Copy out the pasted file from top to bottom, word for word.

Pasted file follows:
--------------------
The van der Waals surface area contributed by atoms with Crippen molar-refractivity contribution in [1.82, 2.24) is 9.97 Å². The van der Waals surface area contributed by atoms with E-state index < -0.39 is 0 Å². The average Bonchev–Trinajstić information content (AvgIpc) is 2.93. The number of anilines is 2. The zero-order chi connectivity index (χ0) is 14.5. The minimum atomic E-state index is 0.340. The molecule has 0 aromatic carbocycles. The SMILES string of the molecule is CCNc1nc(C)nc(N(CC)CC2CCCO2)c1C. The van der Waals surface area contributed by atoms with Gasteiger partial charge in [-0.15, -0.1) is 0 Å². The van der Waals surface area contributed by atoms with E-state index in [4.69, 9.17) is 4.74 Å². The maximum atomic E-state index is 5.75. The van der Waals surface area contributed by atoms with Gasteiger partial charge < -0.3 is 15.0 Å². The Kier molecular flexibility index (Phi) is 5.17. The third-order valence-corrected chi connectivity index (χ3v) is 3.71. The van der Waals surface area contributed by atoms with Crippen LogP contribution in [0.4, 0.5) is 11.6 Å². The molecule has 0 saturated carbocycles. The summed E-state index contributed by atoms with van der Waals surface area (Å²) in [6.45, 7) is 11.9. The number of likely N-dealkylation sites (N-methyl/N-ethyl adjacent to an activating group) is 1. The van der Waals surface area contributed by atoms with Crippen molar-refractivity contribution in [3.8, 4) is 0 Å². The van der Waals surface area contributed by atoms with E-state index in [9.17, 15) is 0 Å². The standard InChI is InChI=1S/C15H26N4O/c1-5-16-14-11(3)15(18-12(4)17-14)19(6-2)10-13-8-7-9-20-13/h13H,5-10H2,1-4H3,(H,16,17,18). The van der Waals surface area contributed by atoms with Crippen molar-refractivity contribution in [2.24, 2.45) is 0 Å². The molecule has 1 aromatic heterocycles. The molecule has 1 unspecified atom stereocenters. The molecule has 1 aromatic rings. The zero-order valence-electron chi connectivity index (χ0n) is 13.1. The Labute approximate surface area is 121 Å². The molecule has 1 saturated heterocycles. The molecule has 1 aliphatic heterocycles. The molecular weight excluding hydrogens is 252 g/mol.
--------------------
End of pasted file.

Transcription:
The van der Waals surface area contributed by atoms with Crippen molar-refractivity contribution in [1.82, 2.24) is 9.97 Å². The van der Waals surface area contributed by atoms with E-state index < -0.39 is 0 Å². The average Bonchev–Trinajstić information content (AvgIpc) is 2.93. The number of anilines is 2. The zero-order chi connectivity index (χ0) is 14.5. The minimum atomic E-state index is 0.340. The molecule has 0 aromatic carbocycles. The SMILES string of the molecule is CCNc1nc(C)nc(N(CC)CC2CCCO2)c1C. The van der Waals surface area contributed by atoms with Gasteiger partial charge in [-0.15, -0.1) is 0 Å². The van der Waals surface area contributed by atoms with E-state index in [4.69, 9.17) is 4.74 Å². The maximum atomic E-state index is 5.75. The van der Waals surface area contributed by atoms with Gasteiger partial charge < -0.3 is 15.0 Å². The Kier molecular flexibility index (Phi) is 5.17. The third-order valence-corrected chi connectivity index (χ3v) is 3.71. The van der Waals surface area contributed by atoms with Crippen LogP contribution in [0.4, 0.5) is 11.6 Å². The molecule has 0 saturated carbocycles. The summed E-state index contributed by atoms with van der Waals surface area (Å²) in [6.45, 7) is 11.9. The number of likely N-dealkylation sites (N-methyl/N-ethyl adjacent to an activating group) is 1. The van der Waals surface area contributed by atoms with Crippen molar-refractivity contribution in [3.8, 4) is 0 Å². The van der Waals surface area contributed by atoms with E-state index in [9.17, 15) is 0 Å². The standard InChI is InChI=1S/C15H26N4O/c1-5-16-14-11(3)15(18-12(4)17-14)19(6-2)10-13-8-7-9-20-13/h13H,5-10H2,1-4H3,(H,16,17,18). The van der Waals surface area contributed by atoms with Crippen molar-refractivity contribution in [2.24, 2.45) is 0 Å². The molecule has 1 aromatic heterocycles. The molecule has 1 unspecified atom stereocenters. The molecule has 1 aromatic rings. The zero-order valence-electron chi connectivity index (χ0n) is 13.1. The Labute approximate surface area is 121 Å². The molecule has 1 saturated heterocycles. The molecule has 1 aliphatic heterocycles. The molecular weight excluding hydrogens is 252 g/mol.